Forest and Bird respond to claims

By Patrick O'Sullivan

1 comment
Central Hawke's Bay Councillor Andrew Watts says Forest and Bird is not being true to its principles as a 'green Taliban' threatens the Tukituki Catchment Proposal. Photo / Glenn Taylor
Central Hawke's Bay Councillor Andrew Watts says Forest and Bird is not being true to its principles as a 'green Taliban' threatens the Tukituki Catchment Proposal. Photo / Glenn Taylor

Forest and Bird have reacted to Central Hawke's Bay Councillor Andrew Watts' accusation that it wasn't true to its principles because it does not call for trout to be removed from streams.

During his council election campaign Mr Watts said that Wellington wildlife park Zealandia had removed trout from its upper waterways, with native fish life immediately increasing.

"Which proves trout are just cannibals."

Forest and Bird spokesman Kevin Hackwell said it was not practical to call for their removal and Zealandia was "a unique situation" because the park was at the top end of a stream and had a dam to control access.

"They had to take as many native fish as they could from the location and then not only killed the trout, but all the remaining native fish."

He said Forest and Bird had an arrangement with Fish and Game that trout would not be introduced to new areas.

Fish and Game CEO Bryce Johnson said his organisation had a legislated responsibility to protect trout.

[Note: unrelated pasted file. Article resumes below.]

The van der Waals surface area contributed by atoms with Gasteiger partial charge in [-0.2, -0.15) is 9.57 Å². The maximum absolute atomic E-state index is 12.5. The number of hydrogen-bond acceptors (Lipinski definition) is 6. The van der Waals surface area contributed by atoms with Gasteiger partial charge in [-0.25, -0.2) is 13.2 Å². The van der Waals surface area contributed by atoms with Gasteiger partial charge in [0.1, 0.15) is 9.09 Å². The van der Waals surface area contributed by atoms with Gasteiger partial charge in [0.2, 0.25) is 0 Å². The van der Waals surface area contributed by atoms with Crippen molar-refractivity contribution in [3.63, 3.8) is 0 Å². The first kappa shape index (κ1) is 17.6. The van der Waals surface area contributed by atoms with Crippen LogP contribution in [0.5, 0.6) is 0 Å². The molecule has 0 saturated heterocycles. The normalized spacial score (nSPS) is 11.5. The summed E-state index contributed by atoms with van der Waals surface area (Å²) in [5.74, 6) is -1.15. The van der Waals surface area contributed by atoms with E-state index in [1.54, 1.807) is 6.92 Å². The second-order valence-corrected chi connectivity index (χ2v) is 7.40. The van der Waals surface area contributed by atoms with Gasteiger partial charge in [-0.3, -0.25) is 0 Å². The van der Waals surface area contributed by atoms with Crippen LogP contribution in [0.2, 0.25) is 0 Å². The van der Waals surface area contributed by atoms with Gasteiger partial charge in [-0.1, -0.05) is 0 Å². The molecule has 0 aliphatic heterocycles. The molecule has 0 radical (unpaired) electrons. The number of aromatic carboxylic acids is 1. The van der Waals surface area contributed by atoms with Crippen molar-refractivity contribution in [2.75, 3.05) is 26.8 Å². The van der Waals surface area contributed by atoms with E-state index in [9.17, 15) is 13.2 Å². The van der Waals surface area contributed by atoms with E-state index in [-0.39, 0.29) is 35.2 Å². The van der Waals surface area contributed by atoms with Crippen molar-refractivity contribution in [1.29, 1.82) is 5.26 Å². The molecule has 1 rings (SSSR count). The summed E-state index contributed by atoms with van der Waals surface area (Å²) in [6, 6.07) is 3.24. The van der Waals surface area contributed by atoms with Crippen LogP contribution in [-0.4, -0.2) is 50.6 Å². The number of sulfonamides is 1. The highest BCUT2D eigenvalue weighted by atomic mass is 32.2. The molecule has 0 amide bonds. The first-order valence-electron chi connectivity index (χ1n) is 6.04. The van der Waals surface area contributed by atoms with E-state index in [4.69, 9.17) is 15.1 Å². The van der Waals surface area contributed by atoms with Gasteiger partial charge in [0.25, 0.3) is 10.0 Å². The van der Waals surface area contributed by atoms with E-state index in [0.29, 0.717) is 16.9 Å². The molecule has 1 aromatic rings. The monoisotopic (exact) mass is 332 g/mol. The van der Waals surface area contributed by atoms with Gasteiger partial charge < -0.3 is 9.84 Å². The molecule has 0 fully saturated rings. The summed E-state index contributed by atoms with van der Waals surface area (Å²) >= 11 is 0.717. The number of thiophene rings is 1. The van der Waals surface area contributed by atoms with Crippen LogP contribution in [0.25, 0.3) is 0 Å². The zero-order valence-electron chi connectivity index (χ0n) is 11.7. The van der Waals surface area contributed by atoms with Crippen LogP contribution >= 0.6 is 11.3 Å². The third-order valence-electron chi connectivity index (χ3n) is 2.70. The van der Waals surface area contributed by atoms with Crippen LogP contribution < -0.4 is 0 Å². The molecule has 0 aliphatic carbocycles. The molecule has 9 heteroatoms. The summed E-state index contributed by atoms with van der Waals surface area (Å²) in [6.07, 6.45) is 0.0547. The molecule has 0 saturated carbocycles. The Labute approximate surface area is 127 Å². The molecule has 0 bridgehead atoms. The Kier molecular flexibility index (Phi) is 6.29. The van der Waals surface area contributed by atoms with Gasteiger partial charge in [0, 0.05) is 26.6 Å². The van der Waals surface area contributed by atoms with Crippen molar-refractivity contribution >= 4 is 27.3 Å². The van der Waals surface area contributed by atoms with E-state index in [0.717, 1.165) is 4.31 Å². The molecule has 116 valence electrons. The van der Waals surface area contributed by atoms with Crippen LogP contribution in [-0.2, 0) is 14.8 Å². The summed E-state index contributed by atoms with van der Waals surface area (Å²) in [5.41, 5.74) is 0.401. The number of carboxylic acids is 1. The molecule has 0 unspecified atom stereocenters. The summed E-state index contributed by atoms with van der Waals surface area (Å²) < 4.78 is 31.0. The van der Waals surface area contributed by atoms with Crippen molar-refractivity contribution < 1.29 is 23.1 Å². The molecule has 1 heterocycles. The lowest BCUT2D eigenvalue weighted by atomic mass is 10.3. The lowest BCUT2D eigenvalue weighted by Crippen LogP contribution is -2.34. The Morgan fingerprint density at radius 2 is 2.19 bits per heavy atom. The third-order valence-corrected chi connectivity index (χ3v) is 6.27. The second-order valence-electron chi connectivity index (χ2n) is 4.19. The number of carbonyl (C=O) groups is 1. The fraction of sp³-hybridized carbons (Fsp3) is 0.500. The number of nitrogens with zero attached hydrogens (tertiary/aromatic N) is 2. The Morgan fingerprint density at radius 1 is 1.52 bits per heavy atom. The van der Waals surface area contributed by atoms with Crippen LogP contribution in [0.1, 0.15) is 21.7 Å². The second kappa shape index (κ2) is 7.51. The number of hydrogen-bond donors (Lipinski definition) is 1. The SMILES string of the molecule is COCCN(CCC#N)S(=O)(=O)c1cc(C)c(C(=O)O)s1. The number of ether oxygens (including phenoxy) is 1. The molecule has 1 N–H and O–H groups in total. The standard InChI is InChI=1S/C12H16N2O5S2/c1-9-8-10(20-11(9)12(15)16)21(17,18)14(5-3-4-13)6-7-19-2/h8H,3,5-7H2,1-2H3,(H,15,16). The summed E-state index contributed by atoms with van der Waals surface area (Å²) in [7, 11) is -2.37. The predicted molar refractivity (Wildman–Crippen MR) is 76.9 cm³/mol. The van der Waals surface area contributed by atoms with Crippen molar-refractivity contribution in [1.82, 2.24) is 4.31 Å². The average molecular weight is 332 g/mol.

"The interspecific balances were largely struck a long time ago so it is widely recognised that by far the greater threat across New Zealand today is habitat loss, not interspecific competition."

Both Mr Hackwell and Mr Johnson said the Department of Conservation (DOC) had a responsibility to protect indigenous fish and should have included water quality in its submission to the Tukituki Catchment Proposal board of inquiry.

DOC had prepared a 34-page draft report with concerns over the Hawke's Bay Regional Council's plan to manage water quality issues arising from its damming of a Tukituki River tributary and using the water to irrigate.

A much shorter document, which did not deal with water quality, was submitted to the inquiry instead.

Mr Watts, who was an original member of the Water Storage Stakeholders Group for the Proposal, said he was worried the proposal would "slip away - driven by green Taliban".

He said it was ridiculous to prevent "progress" on the grounds of protecting the Tukituki River.

"If you went back to 1840 this river system just wandered over the plain and went wherever it had to when it was in flood.

"It is not a pristine system - it is a totally modified system. It is confined to stop banks, shingle is harvested and raked by big tractors and there are willows from the mountains to the sea."

- Hawkes Bay Today

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